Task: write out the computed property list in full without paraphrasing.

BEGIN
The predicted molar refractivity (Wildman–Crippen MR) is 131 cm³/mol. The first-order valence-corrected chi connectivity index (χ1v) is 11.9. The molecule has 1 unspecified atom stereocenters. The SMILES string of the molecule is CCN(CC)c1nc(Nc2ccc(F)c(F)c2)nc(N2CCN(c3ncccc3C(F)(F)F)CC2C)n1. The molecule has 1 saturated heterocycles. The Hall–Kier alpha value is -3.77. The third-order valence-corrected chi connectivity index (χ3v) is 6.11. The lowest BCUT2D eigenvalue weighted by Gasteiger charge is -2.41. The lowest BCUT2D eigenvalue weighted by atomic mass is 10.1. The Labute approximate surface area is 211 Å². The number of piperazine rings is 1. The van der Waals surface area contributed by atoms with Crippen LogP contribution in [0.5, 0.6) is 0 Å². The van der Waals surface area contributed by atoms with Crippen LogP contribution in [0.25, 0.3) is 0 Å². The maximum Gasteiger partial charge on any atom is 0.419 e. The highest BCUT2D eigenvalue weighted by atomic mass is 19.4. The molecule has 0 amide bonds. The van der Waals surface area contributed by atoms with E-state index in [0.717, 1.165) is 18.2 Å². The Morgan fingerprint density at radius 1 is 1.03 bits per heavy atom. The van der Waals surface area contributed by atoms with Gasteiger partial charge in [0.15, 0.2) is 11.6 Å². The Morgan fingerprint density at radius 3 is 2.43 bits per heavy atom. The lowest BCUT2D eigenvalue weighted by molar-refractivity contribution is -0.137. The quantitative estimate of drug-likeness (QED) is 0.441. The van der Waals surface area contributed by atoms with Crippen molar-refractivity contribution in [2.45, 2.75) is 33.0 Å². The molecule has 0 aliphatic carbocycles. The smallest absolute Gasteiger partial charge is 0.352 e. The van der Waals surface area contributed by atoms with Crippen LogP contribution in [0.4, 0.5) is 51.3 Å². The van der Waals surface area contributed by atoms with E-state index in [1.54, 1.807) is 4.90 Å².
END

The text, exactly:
The predicted molar refractivity (Wildman–Crippen MR) is 131 cm³/mol. The first-order valence-corrected chi connectivity index (χ1v) is 11.9. The molecule has 1 unspecified atom stereocenters. The SMILES string of the molecule is CCN(CC)c1nc(Nc2ccc(F)c(F)c2)nc(N2CCN(c3ncccc3C(F)(F)F)CC2C)n1. The molecule has 1 saturated heterocycles. The Hall–Kier alpha value is -3.77. The third-order valence-corrected chi connectivity index (χ3v) is 6.11. The lowest BCUT2D eigenvalue weighted by Gasteiger charge is -2.41. The lowest BCUT2D eigenvalue weighted by atomic mass is 10.1. The Labute approximate surface area is 211 Å². The number of piperazine rings is 1. The van der Waals surface area contributed by atoms with Crippen LogP contribution in [0.5, 0.6) is 0 Å². The van der Waals surface area contributed by atoms with Crippen LogP contribution in [0.25, 0.3) is 0 Å². The maximum Gasteiger partial charge on any atom is 0.419 e. The highest BCUT2D eigenvalue weighted by atomic mass is 19.4. The molecule has 0 amide bonds. The van der Waals surface area contributed by atoms with E-state index in [0.717, 1.165) is 18.2 Å². The Morgan fingerprint density at radius 1 is 1.03 bits per heavy atom. The van der Waals surface area contributed by atoms with Gasteiger partial charge in [0.15, 0.2) is 11.6 Å². The Morgan fingerprint density at radius 3 is 2.43 bits per heavy atom. The lowest BCUT2D eigenvalue weighted by molar-refractivity contribution is -0.137. The quantitative estimate of drug-likeness (QED) is 0.441. The van der Waals surface area contributed by atoms with Crippen molar-refractivity contribution in [2.45, 2.75) is 33.0 Å². The molecule has 0 aliphatic carbocycles. The smallest absolute Gasteiger partial charge is 0.352 e. The van der Waals surface area contributed by atoms with Crippen LogP contribution in [0.4, 0.5) is 51.3 Å². The van der Waals surface area contributed by atoms with E-state index in [1.54, 1.807) is 4.90 Å².